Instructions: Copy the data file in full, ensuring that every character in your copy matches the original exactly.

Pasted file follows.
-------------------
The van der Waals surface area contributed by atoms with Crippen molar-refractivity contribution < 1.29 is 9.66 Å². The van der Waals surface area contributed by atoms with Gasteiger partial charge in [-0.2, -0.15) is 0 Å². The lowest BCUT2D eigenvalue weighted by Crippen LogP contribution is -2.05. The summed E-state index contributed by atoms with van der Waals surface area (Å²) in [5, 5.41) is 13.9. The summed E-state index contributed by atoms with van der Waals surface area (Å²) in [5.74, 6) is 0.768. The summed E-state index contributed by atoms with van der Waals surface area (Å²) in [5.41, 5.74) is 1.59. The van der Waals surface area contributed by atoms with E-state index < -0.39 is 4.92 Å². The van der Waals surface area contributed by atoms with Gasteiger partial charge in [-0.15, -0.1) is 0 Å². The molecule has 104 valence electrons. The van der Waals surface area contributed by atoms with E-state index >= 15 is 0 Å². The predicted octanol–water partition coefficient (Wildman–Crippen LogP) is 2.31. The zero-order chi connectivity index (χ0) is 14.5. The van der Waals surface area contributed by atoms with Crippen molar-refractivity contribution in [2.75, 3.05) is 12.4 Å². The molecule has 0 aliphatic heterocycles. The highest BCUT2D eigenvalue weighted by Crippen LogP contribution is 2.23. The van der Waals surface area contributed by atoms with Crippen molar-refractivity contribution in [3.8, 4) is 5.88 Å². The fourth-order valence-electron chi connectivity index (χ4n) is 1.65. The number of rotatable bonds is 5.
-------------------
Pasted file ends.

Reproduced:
The van der Waals surface area contributed by atoms with Crippen molar-refractivity contribution < 1.29 is 9.66 Å². The van der Waals surface area contributed by atoms with Gasteiger partial charge in [-0.2, -0.15) is 0 Å². The lowest BCUT2D eigenvalue weighted by Crippen LogP contribution is -2.05. The summed E-state index contributed by atoms with van der Waals surface area (Å²) in [5, 5.41) is 13.9. The summed E-state index contributed by atoms with van der Waals surface area (Å²) in [5.74, 6) is 0.768. The summed E-state index contributed by atoms with van der Waals surface area (Å²) in [5.41, 5.74) is 1.59. The van der Waals surface area contributed by atoms with E-state index < -0.39 is 4.92 Å². The van der Waals surface area contributed by atoms with Gasteiger partial charge in [-0.15, -0.1) is 0 Å². The molecule has 104 valence electrons. The van der Waals surface area contributed by atoms with E-state index >= 15 is 0 Å². The predicted octanol–water partition coefficient (Wildman–Crippen LogP) is 2.31. The zero-order chi connectivity index (χ0) is 14.5. The van der Waals surface area contributed by atoms with Crippen molar-refractivity contribution in [2.75, 3.05) is 12.4 Å². The molecule has 0 aliphatic heterocycles. The highest BCUT2D eigenvalue weighted by Crippen LogP contribution is 2.23. The van der Waals surface area contributed by atoms with Crippen molar-refractivity contribution in [3.8, 4) is 5.88 Å². The fourth-order valence-electron chi connectivity index (χ4n) is 1.65. The number of rotatable bonds is 5.